Changes to the monthly competitions

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This month we are awarding prizes of $100 to winners of the competition finals. In the future there will be prizes to help your musical career. Check back to find out.

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Get Lyrical: Kristen Marlo’s “Is It Real”

Kristen Marlo defines her sound as folk, acoustic or indie pop, which is fitting given the prevalence of plucky guitars and lo-fi ukulele that most often fill her songs. That is, until you get to “Is It Real,” a driving electropop gem that’s been burning up the Electronica charts on OurStage. But why would a singer-songwriter delve into the electronic realm? There’s no real lyricism there, right? Wrong! In the hands of this capable, Maine-based singer songwriter and collaborator DJ MaRLo, the bloops, blips and simple lyrics of “Is It Real” take on an ethereal, otherworldly life.

“Is It Real” started life as an acoustic ditty—not unlike most of Marlo’s material. That is, until Australia’s DJ MaRLo came across the track while searching for artists that shared his name and decided to give it his own spin. Plenty of the repetition that makes electronica so enjoyable is here, but Marlo’s song is much more than one chorus repeated over a synthy backdrop. She opens the song by singing, “My lungs collapse/I cannot breathe anymore/I cannot breathe.” And that’s not the only physical ailment our singer-songwriter is experiencing on her electropop tune, as she also sings, “My vision is blurred/I cannot see anymore/I cannot see.” Eventually, we learn that Marlo “cannot speak anymore,” nor can she sleep. Sounds like this girl has quite a few problems.

“When I wrote this song,  I was basing my feelings and emotions about being separated from someone you love,” Marlo says. “The very first title for this track was ‘An Exaggerated Love Song’ but I changed it to ‘Separation Anxiety’ after I started playing it out at shows.” You can see why “Separation Anxiety” made a fitting title for the song’s acoustic counterpart, because by the time Marlo gets to the track’s echoing chorus—“Is it real (is it real)/What I’m feeling (what I’m feeling)”—the song’s infectious beat has already gotten under your skin and you can hear the wavering uncertainty in her voice. Her loneliness echoes throughout the track, causing the song to resonate through your ears long after she repeats the chorus one more time and its last notes fade away. And it’s no surprise that this duo reworked the song so masterfully, given that the themes of “Is It Real” are ones that Marlo frequently works with. “My favorite thing to write about is love. The good, the bad, and the ugly.”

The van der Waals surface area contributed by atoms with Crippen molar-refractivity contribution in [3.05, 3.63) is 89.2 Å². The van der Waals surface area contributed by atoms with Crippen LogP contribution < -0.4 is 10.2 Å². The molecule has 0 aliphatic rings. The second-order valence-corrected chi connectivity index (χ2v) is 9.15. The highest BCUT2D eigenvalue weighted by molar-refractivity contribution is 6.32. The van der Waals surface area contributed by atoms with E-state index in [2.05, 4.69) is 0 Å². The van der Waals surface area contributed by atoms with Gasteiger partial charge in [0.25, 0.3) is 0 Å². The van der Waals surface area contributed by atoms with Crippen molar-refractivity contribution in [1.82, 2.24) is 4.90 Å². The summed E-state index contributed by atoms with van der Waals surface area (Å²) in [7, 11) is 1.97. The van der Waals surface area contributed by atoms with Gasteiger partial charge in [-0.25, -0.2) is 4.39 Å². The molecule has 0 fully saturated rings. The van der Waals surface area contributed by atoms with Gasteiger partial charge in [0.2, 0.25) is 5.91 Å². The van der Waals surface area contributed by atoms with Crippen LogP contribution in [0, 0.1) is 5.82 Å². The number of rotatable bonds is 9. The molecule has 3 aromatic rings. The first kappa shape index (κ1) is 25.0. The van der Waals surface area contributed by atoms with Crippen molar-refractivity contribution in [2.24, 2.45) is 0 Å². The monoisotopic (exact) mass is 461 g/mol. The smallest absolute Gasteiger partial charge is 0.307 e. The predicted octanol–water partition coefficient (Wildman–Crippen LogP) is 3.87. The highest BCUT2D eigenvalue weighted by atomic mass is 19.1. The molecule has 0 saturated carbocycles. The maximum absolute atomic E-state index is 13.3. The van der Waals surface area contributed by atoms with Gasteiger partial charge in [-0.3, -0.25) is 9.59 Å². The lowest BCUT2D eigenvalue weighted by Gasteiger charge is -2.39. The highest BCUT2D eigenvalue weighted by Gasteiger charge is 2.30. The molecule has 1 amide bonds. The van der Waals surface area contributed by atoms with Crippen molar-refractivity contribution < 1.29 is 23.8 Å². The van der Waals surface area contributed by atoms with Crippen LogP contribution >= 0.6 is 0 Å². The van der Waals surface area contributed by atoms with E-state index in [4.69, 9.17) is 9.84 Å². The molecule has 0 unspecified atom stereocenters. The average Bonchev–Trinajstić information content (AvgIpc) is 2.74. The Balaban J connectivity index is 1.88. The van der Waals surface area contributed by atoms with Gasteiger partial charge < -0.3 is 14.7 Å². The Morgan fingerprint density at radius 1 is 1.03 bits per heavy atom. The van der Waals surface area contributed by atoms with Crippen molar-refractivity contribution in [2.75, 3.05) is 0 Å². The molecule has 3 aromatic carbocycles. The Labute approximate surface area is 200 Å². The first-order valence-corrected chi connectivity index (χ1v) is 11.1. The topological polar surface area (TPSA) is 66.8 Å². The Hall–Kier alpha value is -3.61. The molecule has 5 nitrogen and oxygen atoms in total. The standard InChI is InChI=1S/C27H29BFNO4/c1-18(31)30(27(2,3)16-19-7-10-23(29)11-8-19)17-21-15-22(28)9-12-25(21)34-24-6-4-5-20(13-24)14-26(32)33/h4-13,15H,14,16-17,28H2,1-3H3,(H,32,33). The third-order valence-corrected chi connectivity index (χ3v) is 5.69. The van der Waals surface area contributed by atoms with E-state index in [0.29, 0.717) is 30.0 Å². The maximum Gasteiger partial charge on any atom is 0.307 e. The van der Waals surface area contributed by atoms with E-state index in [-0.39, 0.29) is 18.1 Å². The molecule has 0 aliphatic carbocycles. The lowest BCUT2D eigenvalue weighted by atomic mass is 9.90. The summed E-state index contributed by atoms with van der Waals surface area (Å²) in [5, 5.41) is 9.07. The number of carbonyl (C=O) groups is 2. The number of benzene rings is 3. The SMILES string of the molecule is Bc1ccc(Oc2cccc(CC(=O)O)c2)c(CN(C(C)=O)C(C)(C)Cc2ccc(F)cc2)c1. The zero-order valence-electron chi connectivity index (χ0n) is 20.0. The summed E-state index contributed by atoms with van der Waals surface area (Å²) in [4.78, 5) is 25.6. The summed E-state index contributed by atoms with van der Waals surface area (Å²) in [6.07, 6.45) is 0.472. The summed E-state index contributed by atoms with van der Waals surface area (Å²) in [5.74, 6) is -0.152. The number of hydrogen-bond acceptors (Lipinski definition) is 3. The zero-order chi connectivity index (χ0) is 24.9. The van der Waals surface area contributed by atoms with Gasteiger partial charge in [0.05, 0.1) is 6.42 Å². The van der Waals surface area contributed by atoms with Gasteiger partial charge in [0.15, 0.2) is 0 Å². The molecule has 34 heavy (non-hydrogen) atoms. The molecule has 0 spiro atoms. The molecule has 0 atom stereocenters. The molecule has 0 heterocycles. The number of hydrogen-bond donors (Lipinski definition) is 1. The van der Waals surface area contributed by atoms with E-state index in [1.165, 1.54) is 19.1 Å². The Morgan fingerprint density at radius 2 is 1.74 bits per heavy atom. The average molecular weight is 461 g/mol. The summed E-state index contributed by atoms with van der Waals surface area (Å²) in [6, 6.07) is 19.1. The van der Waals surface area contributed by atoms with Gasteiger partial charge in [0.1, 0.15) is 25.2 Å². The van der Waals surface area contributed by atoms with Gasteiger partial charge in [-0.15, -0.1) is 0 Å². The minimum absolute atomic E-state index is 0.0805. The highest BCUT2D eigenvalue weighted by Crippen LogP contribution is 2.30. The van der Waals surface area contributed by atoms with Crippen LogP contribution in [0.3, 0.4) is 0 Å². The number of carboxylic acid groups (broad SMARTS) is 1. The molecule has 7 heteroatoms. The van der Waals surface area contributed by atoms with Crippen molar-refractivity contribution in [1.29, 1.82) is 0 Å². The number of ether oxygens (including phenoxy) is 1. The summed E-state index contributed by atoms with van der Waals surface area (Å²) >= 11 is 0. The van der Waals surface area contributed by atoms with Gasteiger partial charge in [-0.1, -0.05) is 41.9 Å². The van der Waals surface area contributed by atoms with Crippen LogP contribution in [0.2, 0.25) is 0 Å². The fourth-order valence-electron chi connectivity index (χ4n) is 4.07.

Give “Is It Real” a listen below to hear how the right words can elevate an electronica song from fun and dance to interesting and haunting.

Have an interesting story behind your lyrics? Let us know at pr@ourstage.com!

Q&A With Kimberley Locke

Kimberley Locke is no stranger to the spotlight, placing third on season two of American Idol, putting out hit songs like 2004′s “Eighth World Wonder“, making TV appearances on VH1′s Celebrity Fit Club and earning a feature in People Magazine. But she’s no one trick pony, either—the Idol alum has a new single on the way, a new ABC show co-host gig alongside Project Runway‘s Tim Gunn and a recently-founded entertainment company. We sat down with Locke to talk about selecting the new single, the challenges of balancing her television and musical careers and her plans for I Am Entertainment.

OS: What sparked your decision to have fans vote on your songs to determine your next single?

KL: I think I was just trying to engage my fans, and I think a lot of the time when it comes to music selection the fans get left out of that process. That decision is left to the powers that be, and sometimes even the artist doesn’t get to have a big say-so in that, depending on the situation.…So I was thinking I’d have to pick the three singles that I really liked, and I was like, “Well, why don’t I just engage the fans and let them help me really narrow it down?” So that’s kind of how we came up with that whole idea, because I think the fans like to be engaged and they like to be a part of that process.

OS: Do you have a favorite that you’re hoping the fans pick?

KL: I have to say not really, because the three that I’m putting up I’m big fans of. It’s one of those things where you can’t decide which one, so it’s like, “Okay, if either one of these make it I’ll be completely satisfied.” [Laughs]

OS: So tell us about I Am Entertainment—what are your plans for that company?